In the months before she became Acting Vice-Provost, Indigenous Engagement, Robyn Bourgeois led a process that was to yield a first for Brock University’s Indigenous researchers and researchers studying Indigenous topics.
The Associate Professor of Women’s and Gender Studies held extensive consultations with Two Row Council, the Aboriginal Education Council, other Indigenous members of the Brock community and staff from the Office of Research Services to prepare the Terms of Reference for an unprecedented internal funding source.
The University’s first-ever Indigenous Research Grant, valued up to $7,500 per proposal, is now open for applications from Brock faculty.
“We are really looking to support research that is Indigenous-centred: developed in conjunction with Indigenous Peoples and contributing in positive, reciprocal ways to Indigenous Peoples,” says Bourgeois.
Research and creative activities led by, or in partnership with, First Nations, Inuit and Métis Peoples will be given priority, although research proposals involving Indigenous Peoples located around the world are also welcome.
Topics identified through the consultations as being high priority include:
- social innovation related to Indigenous issues
- knowledge-based practices in the development of Indigenous curriculum
- understanding health service utilization by Indigenous Peoples
- factors influencing recruitment and retention of Indigenous students
- governance and leadership
- knowledge-based practices for volunteerism with Indigenous Peoples
- Indigenous health practices and promotion
- Indigenous language revitalization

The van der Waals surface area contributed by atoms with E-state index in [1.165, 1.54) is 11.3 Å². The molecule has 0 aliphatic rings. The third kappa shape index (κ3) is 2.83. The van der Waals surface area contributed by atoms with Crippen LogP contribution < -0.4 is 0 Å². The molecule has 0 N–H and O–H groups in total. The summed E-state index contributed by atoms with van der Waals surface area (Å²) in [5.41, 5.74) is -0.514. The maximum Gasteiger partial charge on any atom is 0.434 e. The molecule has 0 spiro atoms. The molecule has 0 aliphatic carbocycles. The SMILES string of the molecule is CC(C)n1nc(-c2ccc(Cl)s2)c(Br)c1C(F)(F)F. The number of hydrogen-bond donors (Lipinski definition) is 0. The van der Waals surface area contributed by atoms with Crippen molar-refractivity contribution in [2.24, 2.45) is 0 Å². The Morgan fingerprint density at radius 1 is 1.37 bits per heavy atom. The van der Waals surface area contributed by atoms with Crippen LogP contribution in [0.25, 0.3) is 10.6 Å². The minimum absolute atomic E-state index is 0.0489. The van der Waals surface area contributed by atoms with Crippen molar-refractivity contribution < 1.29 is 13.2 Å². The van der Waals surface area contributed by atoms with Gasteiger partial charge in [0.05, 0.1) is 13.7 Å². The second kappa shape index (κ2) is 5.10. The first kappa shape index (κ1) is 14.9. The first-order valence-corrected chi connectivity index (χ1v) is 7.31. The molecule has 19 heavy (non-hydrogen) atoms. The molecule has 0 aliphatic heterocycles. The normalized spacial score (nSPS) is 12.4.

- addressing violence against Indigenous Peoples
- Indigenous community-driven research agendas
The grant aims to help researchers develop their research programs and creative activities so they can apply to external granting agencies such as the Social Sciences and Humanities Research Council of Canada for funding.
It also aims to support a more equitable and just way of scholarship, says Bourgeois.
“It’s research that centres Indigenous ways of knowing and doing and resists extractive research relationships where Indigenous Peoples are treated as objects of study and, instead, ensures that they are partners in the creation of knowledge and in processes including the development of research strategies, ownership of data and dissemination of findings,” she says.
The grant, and Indigenous-centred research, reflect the wider direction the University is taking, says Vice-President, Research Tim Kenyon.
“The program supports multiple pillars of the Brock Institutional Strategic Plan, especially building research capacity, and supporting a culture of reconciliation and decolonization,” he says.
“I’m grateful to colleagues on Two Row Council and the Aboriginal Education Council for their input on the program, and to Dr. Robyn Bourgeois for her work over the past year in facilitating that input and crafting the program details.”
Applications will be accepted on a continuous basis and Brock faculty can apply for the funding through the Indigenous Research Grant webpage.